Oklahoma Higher Education Campus E-Clips sponsored by the Communicators Council

January 2011

Tulsa Higher Ed Partners to Promote Engineering Grads

 

TCC Engineering Grads
Pictured after signing the Alliance agreement are, from left, Mark Rutland, ORU President; Gerard Clancy, OU-Tulsa President; Howard Barnett, OSU-Tulsa President; Tom McKeon, TCC President; Jacqueline Caldwell, University of Tulsa Chief of Staff; and Kara Gae Neal, Superintendent/CEO TulsaTech.

Leaders from six Tulsa educational institutions gathered Nov. 19 to address the pressing need to increase the number of engineering graduates for Tulsa and northeastern Oklahoma over the next decade. They announced the formation of the Tulsa Alliance for Engineering signed by presidents from Tulsa Tech, Tulsa Community College, Oklahoma State University-Tulsa, University of Oklahoma-Tulsa, Oral Roberts University and University of Tulsa. The agreement emphasizes the importance of generating student interest in engineering fields and providing a seamless education pathway for a bachelor or graduate degree in engineering to fill future job demands

“The response from the education and business community for this initiative has been phenomenal,” said Tom McKeon, TCC president. “Clearly we share the same desire to provide the best possible opportunities for Tulsa students so they can pursue their education and get jobs in Tulsa.”

Data from the Governor’s Council for Workforce and Economic Development shows Oklahoma is likely to experience shortages of approximately 200 Aerospace Engineers and 400 Electrical Engineers by 2014, with shortages of additional engineering specialties possible in that same time frame. These highly paid and highly specialized jobs require extensive study in curriculum that matches the current industrial and workplace demands.

Tulsa Chamber of Commerce data from 2009 shows engineers earned 47 percent more than the average wage earner from all industry groups in Tulsa. One engineer in Tulsa supports $295,000 in output in the Tulsa-area economy.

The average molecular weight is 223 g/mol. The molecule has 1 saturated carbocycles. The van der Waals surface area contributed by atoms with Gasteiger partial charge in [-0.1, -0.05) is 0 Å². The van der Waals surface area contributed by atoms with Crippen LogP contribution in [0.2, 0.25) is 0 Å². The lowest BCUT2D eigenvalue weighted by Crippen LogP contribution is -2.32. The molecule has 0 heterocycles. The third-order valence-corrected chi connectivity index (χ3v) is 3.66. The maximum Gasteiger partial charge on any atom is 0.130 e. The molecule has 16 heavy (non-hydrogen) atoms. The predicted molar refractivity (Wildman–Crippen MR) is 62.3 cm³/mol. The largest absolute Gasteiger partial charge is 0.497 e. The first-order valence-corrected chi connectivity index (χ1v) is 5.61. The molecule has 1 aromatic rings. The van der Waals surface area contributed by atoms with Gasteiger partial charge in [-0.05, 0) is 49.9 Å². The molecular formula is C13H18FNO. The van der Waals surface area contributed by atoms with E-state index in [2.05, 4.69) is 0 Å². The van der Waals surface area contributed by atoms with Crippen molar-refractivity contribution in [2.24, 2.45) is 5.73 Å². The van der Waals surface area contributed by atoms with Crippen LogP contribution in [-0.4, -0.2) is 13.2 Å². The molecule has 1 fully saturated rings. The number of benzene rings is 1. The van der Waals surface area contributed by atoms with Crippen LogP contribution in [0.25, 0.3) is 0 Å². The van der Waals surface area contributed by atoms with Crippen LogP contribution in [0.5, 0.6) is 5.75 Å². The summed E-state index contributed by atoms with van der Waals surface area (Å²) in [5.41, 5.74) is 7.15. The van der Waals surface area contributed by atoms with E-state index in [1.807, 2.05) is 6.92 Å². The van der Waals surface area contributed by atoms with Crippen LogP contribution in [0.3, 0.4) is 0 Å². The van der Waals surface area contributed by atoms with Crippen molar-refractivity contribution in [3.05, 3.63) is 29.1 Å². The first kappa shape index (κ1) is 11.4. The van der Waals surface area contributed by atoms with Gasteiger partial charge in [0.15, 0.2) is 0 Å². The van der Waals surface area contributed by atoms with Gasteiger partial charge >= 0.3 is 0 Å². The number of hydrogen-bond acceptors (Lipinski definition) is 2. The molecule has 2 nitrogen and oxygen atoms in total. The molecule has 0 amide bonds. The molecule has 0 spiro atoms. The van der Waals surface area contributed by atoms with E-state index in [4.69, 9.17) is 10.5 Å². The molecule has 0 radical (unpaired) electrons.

“The Tulsa Alliance for Engineering is Tulsa’s opportunity to recruit, train, and retain Oklahoma’s best and brightest students,” said Kara Gae Neal, Superintendent/CEO, Tulsa Tech. “Our goal is to expose students early on to the various fields of engineering so that their interest and passions are set by the time they enter college.”

Through the Alliance, area colleges will ensure opportunities for transferability of engineering course credit between institutions, share faculty, facilities, equipment, and resources, and partner to develop scholarship, loan, and grant assistance programs for engineering candidates.

The Alliance members will also work with the business sector to create more opportunities for student internships and mentorships. They will also create engineering awareness programs for elementary and secondary school students.

“We have a consistent need for engineers which makes this Alliance a win for Tulsa and our industry,” said Ken McQueen, director San Juan Region at Williams. “The Alliance will work together to help more students understand what engineering is about while providing access to a variety of education opportunities and ultimately job placement.”

The Alliance members will also work with the business sector to create more opportunities for student internships and mentorships. They will also create engineering awareness programs for elementary and secondary school students.

Students or businesses interested in the Tulsa Alliance for Engineering can call Susan Thompson, program coordinator, at 918-595-7557 or e-mail info@tulsaallianceforengineering.com.

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